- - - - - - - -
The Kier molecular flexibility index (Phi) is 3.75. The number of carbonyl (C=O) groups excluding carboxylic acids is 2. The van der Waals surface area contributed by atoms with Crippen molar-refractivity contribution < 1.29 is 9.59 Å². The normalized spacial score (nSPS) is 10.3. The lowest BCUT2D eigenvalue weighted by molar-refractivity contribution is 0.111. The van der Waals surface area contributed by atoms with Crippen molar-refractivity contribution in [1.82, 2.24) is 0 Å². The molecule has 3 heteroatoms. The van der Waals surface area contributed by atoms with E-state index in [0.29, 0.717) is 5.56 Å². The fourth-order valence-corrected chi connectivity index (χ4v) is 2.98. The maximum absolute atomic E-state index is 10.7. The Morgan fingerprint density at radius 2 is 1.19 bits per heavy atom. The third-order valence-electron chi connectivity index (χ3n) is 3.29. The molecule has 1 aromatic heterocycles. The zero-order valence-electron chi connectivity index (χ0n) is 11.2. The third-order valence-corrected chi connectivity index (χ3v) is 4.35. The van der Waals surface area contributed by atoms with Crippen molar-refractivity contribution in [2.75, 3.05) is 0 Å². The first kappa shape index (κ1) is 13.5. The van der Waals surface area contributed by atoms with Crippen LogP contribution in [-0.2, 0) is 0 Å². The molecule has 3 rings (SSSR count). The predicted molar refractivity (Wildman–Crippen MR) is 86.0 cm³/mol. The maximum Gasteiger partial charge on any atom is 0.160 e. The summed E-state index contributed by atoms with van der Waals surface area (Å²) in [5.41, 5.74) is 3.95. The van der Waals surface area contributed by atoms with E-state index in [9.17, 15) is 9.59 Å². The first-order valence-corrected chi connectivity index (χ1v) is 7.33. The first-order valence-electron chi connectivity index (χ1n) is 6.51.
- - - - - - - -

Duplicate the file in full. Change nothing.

The Kier molecular flexibility index (Phi) is 3.75. The number of carbonyl (C=O) groups excluding carboxylic acids is 2. The van der Waals surface area contributed by atoms with Crippen molar-refractivity contribution < 1.29 is 9.59 Å². The normalized spacial score (nSPS) is 10.3. The lowest BCUT2D eigenvalue weighted by molar-refractivity contribution is 0.111. The van der Waals surface area contributed by atoms with Crippen molar-refractivity contribution in [1.82, 2.24) is 0 Å². The molecule has 3 heteroatoms. The van der Waals surface area contributed by atoms with E-state index in [0.29, 0.717) is 5.56 Å². The fourth-order valence-corrected chi connectivity index (χ4v) is 2.98. The maximum absolute atomic E-state index is 10.7. The Morgan fingerprint density at radius 2 is 1.19 bits per heavy atom. The third-order valence-electron chi connectivity index (χ3n) is 3.29. The molecule has 1 aromatic heterocycles. The zero-order valence-electron chi connectivity index (χ0n) is 11.2. The third-order valence-corrected chi connectivity index (χ3v) is 4.35. The van der Waals surface area contributed by atoms with Crippen molar-refractivity contribution in [2.75, 3.05) is 0 Å². The first kappa shape index (κ1) is 13.5. The van der Waals surface area contributed by atoms with Crippen LogP contribution in [-0.2, 0) is 0 Å². The molecule has 3 rings (SSSR count). The predicted molar refractivity (Wildman–Crippen MR) is 86.0 cm³/mol. The maximum Gasteiger partial charge on any atom is 0.160 e. The summed E-state index contributed by atoms with van der Waals surface area (Å²) in [5.41, 5.74) is 3.95. The van der Waals surface area contributed by atoms with E-state index in [9.17, 15) is 9.59 Å². The first-order valence-corrected chi connectivity index (χ1v) is 7.33. The first-order valence-electron chi connectivity index (χ1n) is 6.51.